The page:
As they rallied for Dreamers, dozens of Catholics, including religious sisters, were arrested near the U.S. Capitol on Feb. 27 in the rotunda of a Senate building in Washington. Yet these efforts appear to be falling on deaf ears. Yesterday, in aninterview with National Public Radio, Senator Dick Durbin, a Democrat of Illinois, said the midterm elections in November would determine the fate of the Dreamers.

[Sign up for Convivir, a new weekly newsletter that highlights the latest news, culture and trends related to Latino Catholics.]

Art for Catholic education

The Saint Ann Latino Contemporary Art Auction is raising money to help Latino children attend Catholic school in South Florida, according to the Naples News Daily.

Fourteen artists will share the proceeds of sales of the March 7 auction to benefit Catholic education while raising awareness of their work. The event is invitation-only.

Don’t miss: Michael O’Loughlin writes about thekey phrase that helps Catholics understand our first Latin American pope.

Thanks for reading. A great way to support America is tosubscribe to the magazine. If you have any feedback about the Convivir newsletter, I’m at your service.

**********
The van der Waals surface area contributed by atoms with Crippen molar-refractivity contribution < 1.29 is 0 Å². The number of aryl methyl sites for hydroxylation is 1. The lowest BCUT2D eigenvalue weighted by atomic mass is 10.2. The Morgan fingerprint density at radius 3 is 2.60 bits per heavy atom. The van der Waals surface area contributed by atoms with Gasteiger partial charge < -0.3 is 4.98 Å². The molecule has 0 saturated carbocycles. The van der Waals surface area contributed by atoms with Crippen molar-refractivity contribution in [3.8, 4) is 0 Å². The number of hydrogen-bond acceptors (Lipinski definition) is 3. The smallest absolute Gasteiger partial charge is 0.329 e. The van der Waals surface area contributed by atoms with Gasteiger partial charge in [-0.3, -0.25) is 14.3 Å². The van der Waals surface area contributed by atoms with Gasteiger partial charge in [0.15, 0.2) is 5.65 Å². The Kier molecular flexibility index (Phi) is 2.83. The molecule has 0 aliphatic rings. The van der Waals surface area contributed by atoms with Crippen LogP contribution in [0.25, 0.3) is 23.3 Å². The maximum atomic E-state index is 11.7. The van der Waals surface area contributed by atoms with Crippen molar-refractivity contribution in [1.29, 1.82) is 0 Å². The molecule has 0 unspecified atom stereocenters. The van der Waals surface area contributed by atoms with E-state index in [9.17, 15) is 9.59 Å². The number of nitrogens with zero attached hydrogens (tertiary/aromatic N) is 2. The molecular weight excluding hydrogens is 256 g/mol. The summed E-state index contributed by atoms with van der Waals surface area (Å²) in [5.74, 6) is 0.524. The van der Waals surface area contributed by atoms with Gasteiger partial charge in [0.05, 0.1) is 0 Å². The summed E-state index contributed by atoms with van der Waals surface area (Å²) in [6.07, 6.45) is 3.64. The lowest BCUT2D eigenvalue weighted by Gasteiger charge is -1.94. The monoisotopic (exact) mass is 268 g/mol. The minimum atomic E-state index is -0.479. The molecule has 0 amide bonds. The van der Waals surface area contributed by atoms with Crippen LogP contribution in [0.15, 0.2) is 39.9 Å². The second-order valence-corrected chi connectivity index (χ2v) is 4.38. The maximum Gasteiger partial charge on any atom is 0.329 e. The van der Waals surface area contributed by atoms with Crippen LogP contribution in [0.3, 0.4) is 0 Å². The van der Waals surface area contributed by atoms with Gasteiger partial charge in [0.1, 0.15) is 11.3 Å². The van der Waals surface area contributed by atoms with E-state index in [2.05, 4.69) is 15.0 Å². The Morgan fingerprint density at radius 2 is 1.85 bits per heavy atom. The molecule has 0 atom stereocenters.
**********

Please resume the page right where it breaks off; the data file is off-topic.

Your brother in Christ,

J.D. Long-García

Comments are automatically closed two weeks after an article's initial publication. See our comments policy for more.


The latest from america

 10.17.2018 Pope Francis greets Cardinal Blase J. Cupich of Chicago before a session of the Synod of Bishops on young people, the faith and vocational discernment at the Vatican Oct. 16. (CNS photo/Vatican Media)
“We take people where they are, walking with them, moving forward,” Cardinal Blase Cupich said.
Michael J. O’LoughlinOctober 20, 2018
Catherine Pakaluk, who currently teaches at the Catholic University of America and holds a Ph.D. in Economics from Harvard University, describes her tweet to Mr. Macron as “spirited” and “playful.”
Emma Winters October 19, 2018
A new proposal from the Department of Homeland Security could make it much more difficult for legal immigrants to get green cards in the United States. But even before its implementation, the proposal has led immigrants to avoid receiving public benefits.
J.D. Long-GarcíaOctober 19, 2018
 Archbishop Carlo Maria Vigano, then nuncio to the United States, and then-Cardinal Theodore E. McCarrick of Washington, are seen in a combination photo during the beatification Mass of Blessed Miriam Teresa Demjanovich at the Cathedral Basilica of the Sacred Heart in Newark, N.J., Oct. 4, 2014. (CNS photo/Gregory A. Shemitz)
In this third letter Archbishop Viganò no longer insists, as he did so forcefully in his first letter, that the restrictions that he claimed Benedict XVI had imposed on Archbishop McCarrick—one he alleges that Pope Francis later lifted—can be understood as “sanctions.”
Gerard O’ConnellOctober 19, 2018